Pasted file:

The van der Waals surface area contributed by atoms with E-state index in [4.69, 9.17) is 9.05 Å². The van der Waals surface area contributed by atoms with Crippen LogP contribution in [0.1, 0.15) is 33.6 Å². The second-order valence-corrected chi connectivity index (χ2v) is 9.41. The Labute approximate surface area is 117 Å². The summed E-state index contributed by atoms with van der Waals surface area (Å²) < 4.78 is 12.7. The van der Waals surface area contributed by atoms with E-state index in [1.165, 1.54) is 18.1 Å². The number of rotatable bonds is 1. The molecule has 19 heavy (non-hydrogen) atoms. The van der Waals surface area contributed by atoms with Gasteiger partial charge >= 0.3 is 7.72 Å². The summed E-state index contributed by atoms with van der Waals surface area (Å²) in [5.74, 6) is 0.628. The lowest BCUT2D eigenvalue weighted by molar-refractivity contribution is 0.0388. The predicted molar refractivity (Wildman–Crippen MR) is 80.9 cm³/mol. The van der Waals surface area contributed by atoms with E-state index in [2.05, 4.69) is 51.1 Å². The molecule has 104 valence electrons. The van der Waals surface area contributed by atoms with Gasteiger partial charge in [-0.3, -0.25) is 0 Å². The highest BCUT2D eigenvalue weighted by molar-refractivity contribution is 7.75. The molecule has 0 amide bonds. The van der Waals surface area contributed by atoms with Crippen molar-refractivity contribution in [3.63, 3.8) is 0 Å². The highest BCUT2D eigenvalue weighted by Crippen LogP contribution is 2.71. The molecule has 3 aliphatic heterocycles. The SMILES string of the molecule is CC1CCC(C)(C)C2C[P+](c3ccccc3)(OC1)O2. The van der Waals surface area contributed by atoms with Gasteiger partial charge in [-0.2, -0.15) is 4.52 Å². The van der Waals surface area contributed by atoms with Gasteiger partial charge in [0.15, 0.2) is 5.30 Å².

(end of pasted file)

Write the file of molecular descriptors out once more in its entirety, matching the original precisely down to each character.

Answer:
The van der Waals surface area contributed by atoms with E-state index in [4.69, 9.17) is 9.05 Å². The van der Waals surface area contributed by atoms with Crippen LogP contribution in [0.1, 0.15) is 33.6 Å². The second-order valence-corrected chi connectivity index (χ2v) is 9.41. The Labute approximate surface area is 117 Å². The summed E-state index contributed by atoms with van der Waals surface area (Å²) < 4.78 is 12.7. The van der Waals surface area contributed by atoms with E-state index in [1.165, 1.54) is 18.1 Å². The number of rotatable bonds is 1. The molecule has 19 heavy (non-hydrogen) atoms. The van der Waals surface area contributed by atoms with Gasteiger partial charge >= 0.3 is 7.72 Å². The summed E-state index contributed by atoms with van der Waals surface area (Å²) in [5.74, 6) is 0.628. The lowest BCUT2D eigenvalue weighted by molar-refractivity contribution is 0.0388. The predicted molar refractivity (Wildman–Crippen MR) is 80.9 cm³/mol. The van der Waals surface area contributed by atoms with E-state index in [2.05, 4.69) is 51.1 Å². The molecule has 104 valence electrons. The van der Waals surface area contributed by atoms with Gasteiger partial charge in [-0.3, -0.25) is 0 Å². The highest BCUT2D eigenvalue weighted by molar-refractivity contribution is 7.75. The molecule has 0 amide bonds. The van der Waals surface area contributed by atoms with Crippen molar-refractivity contribution in [3.63, 3.8) is 0 Å². The highest BCUT2D eigenvalue weighted by Crippen LogP contribution is 2.71. The molecule has 3 aliphatic heterocycles. The SMILES string of the molecule is CC1CCC(C)(C)C2C[P+](c3ccccc3)(OC1)O2. The van der Waals surface area contributed by atoms with Gasteiger partial charge in [-0.2, -0.15) is 4.52 Å². The van der Waals surface area contributed by atoms with Gasteiger partial charge in [0.15, 0.2) is 5.30 Å².